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process. but this debate is not about process. this debate is about run away federal spending and the american people have had enough of it. republicans in congress believe that congress has time to get it right. we believe this congress should take the time necessary to debate and to restore fiscal discipline to our federal budget. today beginning at this very hour, we will stand up for the american people, for their right, for a budget that reflects the same discipline and sacrifice that every american family and every small business are making during these difficult times. i urge my colleagues to oppose this rule and to take a stand against run away federal spending beginning here, beginning now. the speaker pro tempore: the gentleman yields back the balance of his time. the gentlelady from new york. ms. slaughter: madam speaker, i yield three minutes to the gentlewoman from texas, ms. jackson lee. the speaker pro tempore: the gentlelady is recognized.
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ms. jackson lee: i thank the distinguished chairwoman of the rules committee and i rise to support the underlying rule and to indicate that we are in some very challenging times. it is important that the national science foundation has been funded and in particular the second chance bill think a worked on with a number of my colleagues have been added to provide for the rehabilitation, the opportunity for work, for a number of those who are ex-offenders. and i raise some challenges. i had intended to you are a and respond to -- offer and respond to the short and of the nasa funding in this bill short of the president's mark. but as we have had the deliberations we realize that the augustine report is coming forward. i wanted to include $400 million and i -- that i think would have been appropriately inducted to provide for space exploration because we built the space station.
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that was our genius and we did it with our collaborators and allies that entity will provide the next generation of research and the only way to engage the space center in a national space station is to be able to have the c.e.v. vehicle and continue human space exploration. but the resolve is, in the report language it specifically notes that this does not disallow the addition of those dollars as we make our way through this legislation and to the conference committee. the augustine report will come forward and i hope that will not be a challenge. for it will be in essence an abandonment of a future that helps to employ people and create jobs. we know that in johnson space center alone, 11 million visitors have gone through in houston, texas, and as a 12-year former member of the science committee, having worked on safety issues dealing with the international space station, i know the value of human space flight and that space station.
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i also would have added language to restore the president's authority to close guantanamo bay. i know that we are looking at that in a way that some agree with and some don't. i believe the language that prohibits that is language that hopefully we will consider as we make it through and the president provides all the information that congress wants them to have. and then i want to at least place in the record the interests of continuing it to work with our juveniles that are engaged in violent juvenile crimes. we have seen the loss of life in many of our major cities and i had an amendment that would have provided for $20 million from the federal bureau of prisons construction programs, redirecting those funds to youth mentoring and delinquency programs. recognizing that violent crimes by juveniles largely take place at the end of the school day between 3:00 p.m. and 4:00 p.m. it further causes the cost to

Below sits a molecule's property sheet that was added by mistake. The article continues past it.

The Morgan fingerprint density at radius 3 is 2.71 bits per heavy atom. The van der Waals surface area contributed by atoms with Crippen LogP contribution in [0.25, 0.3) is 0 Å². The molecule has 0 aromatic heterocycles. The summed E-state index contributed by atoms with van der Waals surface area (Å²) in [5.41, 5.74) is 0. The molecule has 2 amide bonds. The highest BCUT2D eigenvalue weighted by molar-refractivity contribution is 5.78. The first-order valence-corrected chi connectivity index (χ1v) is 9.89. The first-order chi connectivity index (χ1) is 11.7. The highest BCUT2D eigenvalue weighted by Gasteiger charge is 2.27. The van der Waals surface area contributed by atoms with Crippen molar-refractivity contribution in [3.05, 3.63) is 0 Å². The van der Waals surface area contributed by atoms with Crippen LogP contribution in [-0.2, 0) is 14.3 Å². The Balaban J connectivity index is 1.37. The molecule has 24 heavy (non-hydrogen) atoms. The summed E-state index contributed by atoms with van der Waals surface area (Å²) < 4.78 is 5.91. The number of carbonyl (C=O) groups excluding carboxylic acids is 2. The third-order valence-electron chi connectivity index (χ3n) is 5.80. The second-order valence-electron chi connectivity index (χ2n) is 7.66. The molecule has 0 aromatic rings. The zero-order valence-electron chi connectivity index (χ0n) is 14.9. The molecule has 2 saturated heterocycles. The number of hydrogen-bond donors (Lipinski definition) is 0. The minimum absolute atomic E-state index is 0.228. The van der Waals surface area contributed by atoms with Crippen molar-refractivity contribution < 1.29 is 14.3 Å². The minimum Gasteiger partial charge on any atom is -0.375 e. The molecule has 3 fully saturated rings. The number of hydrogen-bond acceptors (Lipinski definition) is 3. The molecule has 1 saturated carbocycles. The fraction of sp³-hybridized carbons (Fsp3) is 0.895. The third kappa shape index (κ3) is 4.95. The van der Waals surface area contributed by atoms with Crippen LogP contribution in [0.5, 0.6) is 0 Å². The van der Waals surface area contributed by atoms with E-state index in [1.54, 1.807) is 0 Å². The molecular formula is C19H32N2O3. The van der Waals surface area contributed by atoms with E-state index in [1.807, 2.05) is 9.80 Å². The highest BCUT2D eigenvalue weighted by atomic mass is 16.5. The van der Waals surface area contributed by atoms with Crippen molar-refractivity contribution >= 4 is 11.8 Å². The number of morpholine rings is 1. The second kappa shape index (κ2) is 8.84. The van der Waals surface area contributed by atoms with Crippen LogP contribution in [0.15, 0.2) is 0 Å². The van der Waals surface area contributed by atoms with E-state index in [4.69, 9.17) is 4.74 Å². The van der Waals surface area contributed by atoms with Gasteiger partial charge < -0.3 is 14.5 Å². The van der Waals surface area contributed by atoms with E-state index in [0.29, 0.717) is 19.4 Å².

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educate while to incarcerate is more. in texas we are reef -- reaching a point where we have more youth in a criminal justice system than in the education system. i ask my colleagues as we move forward to think of these issues and i yield back the balance of my time. mr. diaz-balart: i yield two minutes to mr. hastings. the speaker pro tempore: the gentleman from washington state is recognized for two minutes. mr. hastings: thank you, mr. speaker. i ask unanimous consent to revise and extend my remarks and add extraneous material to my remarks. the speaker pro tempore: without objection. mr. hastings: thank you, mr. speaker. mr. speaker,last evening i was patiently waiting here on the house floor to offer an amendment to the commerce and justice bill when they cut off our ability to represent our constituents with ideas to improve this legislation. at 8:00 p.m. last night the rules of the house allowed me to offer my amendment. but this morning under the
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rewriting of the rules, i am blocked from doing so. i deeply regret this unfairness. and this hostility to letting representatives, members of congress, come to the house floor for just five minutes and offer an amendment -- to a bill that spends rds 64 million. the amendment that i am blocked from offering is frankly very simple. it would restore the pacific coastal salmon recovery fund that has received strong bipartisan support for years and is an existing program, but which this bill explicitly eliminated. the pacific coastle salmon recovery fund is a successful grant to states program to help recover and reserve, endangered and at-risk tribal runs on the pacific coast. in april, president obama proposed in his budget to eliminate this fund and transfer the funds to another fund. from the northwest, the reaction was bipartisan and very swift. the success of this